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dorothy waugh

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Dorothy Waugh was an individual who excelled at many things, and most of her passions found their way into her professional life at one time or another.


Born in Burlington, Vermont, Dorothy grew up in Amherst, Massachusetts, from age six, where her love of the natural world was fostered from an early age.1 Her father, a world-renowned horticulturist, headed the Division of Horticulture as well as the Department of Landscape Architecture at the Massachusetts Agriculture College (MAC, later known as the Massachusetts State College, and now the University of Massachusetts), an institution known the world over for their program and department.2 Dorothy was well-educated and came from a family of intellectuals and creatives.3 She graduated with honors from the Art Institute of Chicago in 1928. However, she also studied at other institutions, including Landscape Architecture at the University of Massachusetts, the Massachusetts School of Art (Boston), and the Museum School of the Cleveland Museum of Art, among others.4 After graduation from the Art Institute of Chicago, she worked for a commercial art studio for several years before moving to New York City. 5,6  


Dorothy Waugh began her time with the National Park Service (NPS) in 1933. While her work did not begin with designing posters for the NPS during the WPA years, they are, perhaps, the work she is best known for. These posters extolled the merits of the parks, from types of recreation to encouraging conservation efforts to simply reminding Americans of the many parks, both state and national, that existed throughout the country. Beyond the 17 posters she designed for the National Park Service (examples of 12 remain), she also worked on several other important projects for the Department of the Interior (DOI) and the then newly-established State Parks Division. 7,8,9


Dorothy was a capable illustrator and draftsperson and was considered a landscape architect in her own right, working as a landscape architect in various places around the country, including Boston and New Orleans.10,11,12 Before she began designing posters for the NPS, Dorothy worked on several portfolios for the State Parks Division, where she was hired by Conrad Wirth, who had been taught and mentored by Frank Waugh, her father, at MAC.13 Her work on the Portfolio of Comfort Stations and Privies and the Portfolio of Park Structures included designs that could be distributed and used to build actual structures in parks throughout the country by the WPA’s Civilian Conservation Corps (CCC).14 She designed a series of stamp-size stickers reminiscent of her NPS poster designs to be used as another means to advertise the parks.15,16 These could be used on maps to indicate their locations throughout the country, among other applications. (National Park Service.17 Dorothy was also commissioned to create the infographics and illustrations for a substantial and important report for the Department of the Interior and NPS regarding natural resources and park usage throughout the country.18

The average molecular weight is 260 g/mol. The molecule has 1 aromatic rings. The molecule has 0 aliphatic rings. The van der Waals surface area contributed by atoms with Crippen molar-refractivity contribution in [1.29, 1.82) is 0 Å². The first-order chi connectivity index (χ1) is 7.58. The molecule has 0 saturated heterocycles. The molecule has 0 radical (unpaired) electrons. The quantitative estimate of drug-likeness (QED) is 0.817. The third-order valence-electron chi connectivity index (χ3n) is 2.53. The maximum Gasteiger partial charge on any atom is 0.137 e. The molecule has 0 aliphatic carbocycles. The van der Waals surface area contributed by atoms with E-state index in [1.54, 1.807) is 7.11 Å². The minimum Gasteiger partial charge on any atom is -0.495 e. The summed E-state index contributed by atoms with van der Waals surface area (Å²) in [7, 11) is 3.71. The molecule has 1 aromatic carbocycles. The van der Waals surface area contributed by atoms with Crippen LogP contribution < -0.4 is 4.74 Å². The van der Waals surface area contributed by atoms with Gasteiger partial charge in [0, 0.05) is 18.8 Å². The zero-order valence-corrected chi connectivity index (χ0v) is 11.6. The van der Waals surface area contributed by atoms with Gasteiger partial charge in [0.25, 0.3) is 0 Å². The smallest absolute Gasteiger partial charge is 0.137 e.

You may think this seems like quite a robust resume already, but Dorothy was seemingly never idle. In 1937, Dorothy was hired as the head of the Children’s Book Division for the Alfred P. Knopf Publishing Company, a role she held for the next three years.19 She lived in New York City at the time. However, she also handled all the public relations, marketing, and print design work for the Montclair Public Library in New Jersey, where she maintained her role as, Director of Public Relations until 1965.20 She was also a public relations consultant with the Montclair mayoral office during this time.21,22 Examples of her work for the Montclair Public Library are held in the Jones Library’s special collections.